You may be wondering what you can do in this terrible time, with raging anti-Semitism
and racism infecting our political discourse. Last weekend's tragic shooting at a synagogue in
Pittsburgh is believed to be the deadliest anti-Semitic attack in U.S. history, but it is only the
culmination of a recent surge of anti-Semitic incidents and attacks in this country that began five
years ago. The Anti-Defamation League’s 2017 Audit of Anti-Semitic Incidents reported a 57%
increase in incidents in the U.S. over 2016, the largest single-year rise on record. Jewish
schoolchildren have been the most frequent targets of the rising tide of violent threats.
While anti-Semitism has always lurked in some dark corners of U.S. political discourse,
in the past few years it has seeped into mainstream conversations. Commentators have observed
that anti-Semitism has featured frequently, often slightly disguised, in the remarks of President
Trump. Trump famously said there were “some very fine people” among the neo-Nazi Unite-the-
Right marchers in Charlottesville in August 2017, who shouted “Jews will not replace us.” On
the very evening of the murders in Pittsburgh, after offering a few conciliatory thoughts, he once
again launched into a diatribe against a prominent Jew: his neo-conservative critic, Bill Kristol.
The neo-Nazi right and most of the crowd likely read meaning into the President’s selection of
Kristol as a rhetorical target that evening. Was Trump signaling that, although he was being
forced to say a few soft words, his alliance with anti-Semites remains as strong as ever?
Anti-Semitism among leading Republicans is not limited to Trump. A week before the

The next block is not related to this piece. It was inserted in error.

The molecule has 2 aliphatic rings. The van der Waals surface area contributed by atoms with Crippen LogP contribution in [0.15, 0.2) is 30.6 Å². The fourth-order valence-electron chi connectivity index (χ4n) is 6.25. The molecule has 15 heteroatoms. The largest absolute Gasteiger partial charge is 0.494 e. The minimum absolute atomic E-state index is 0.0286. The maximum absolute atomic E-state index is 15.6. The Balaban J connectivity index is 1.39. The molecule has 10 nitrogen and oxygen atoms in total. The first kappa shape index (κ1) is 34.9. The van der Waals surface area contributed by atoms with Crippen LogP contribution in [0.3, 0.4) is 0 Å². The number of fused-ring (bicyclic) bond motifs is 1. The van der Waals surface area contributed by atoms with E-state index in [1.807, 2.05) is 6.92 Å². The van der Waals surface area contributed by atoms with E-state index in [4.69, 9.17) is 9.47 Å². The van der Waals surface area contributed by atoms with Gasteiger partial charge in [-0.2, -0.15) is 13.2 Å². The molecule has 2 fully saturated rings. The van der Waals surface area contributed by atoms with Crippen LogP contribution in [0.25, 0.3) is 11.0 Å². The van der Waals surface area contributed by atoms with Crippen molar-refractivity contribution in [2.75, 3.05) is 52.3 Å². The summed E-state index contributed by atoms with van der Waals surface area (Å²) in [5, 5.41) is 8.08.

shootings, Steve Scalise, Majority Whip of the House of Representatives, tweeted that “George
Soros-backed elements” were ”taking over” the Democratic Party, with the result that acts of
“violence” were being committed against Republicans. Soros is of Jewish heritage, and Scalise
singled out him for this baseless attack rather than other prominent Democratic supporters.
Scalise is likely to move up to Majority Leader if the Republicans hold the House in the midterm
The dangers of this kind of talk are now manifest. Trump’s attacks against other groups
have also been followed by violence. He recently claimed that African-Americans have a “low
I.Q.” and called them “dogs.” On Oct. 25, a shooter killed two African-Americans at random in
Kentucky, then reportedly assured a bystander that he wasn’t going to shoot anyone who was
white. The same week, another angry extremist sent pipe bombs to more than a dozen prominent
Democratic politicians and supporters, including George Soros and Tom Steyer, two wealthy
Jewish targets of Presidential tweets. Some of bombs were addressed to the care of CNN,
frequent and favorite media target of the President.
What can you do to push back against this surge in violent hatred? First, speak out
whenever you encounter it. If someone raises a conspiracy charge against a Jewish person –
“they’re financing the caravan, they’re paying protesters in the streets; they’re bankrolling
attacks on Republicans” – call it out for what it is: anti-Semitism. If someone insults an African-
American, call it out as racism. Civility does not require silence in the face of incitement to
Next, work to reform our nation’s disgraceful gun laws. There will always be some
unbalanced people. They should not have access to guns, and especially not to assault rifles.
And finally, a step you can take immediately is to vote Democratic on November 6. While some
Republican commentators, especially neoconservatives, have opposed the Republican Party’s
outreach to the right-wing fringe, many Republican politicians in addition to Trump, such as
Scalise, have enthusiastically embraced it. Republican politicians will not meaningfully reject the
anti-Semitism and other types of ethnic hatred promoted by the right-wing fringe unless and until
they suffer losses, and large ones, at election time.
So, vote. Virginia has identification requirements, but they are not onerous for most
people. A driver’s license or passport with your local address will do.
Make a plan to vote on November 6. Find out where your polling place is. Then schedule the time to cast your ballot. The polls are open from 6:00 a.m. until 7:00 p.m., and the polls stay open until everyone who
was in line at 7:00 p.m. has voted.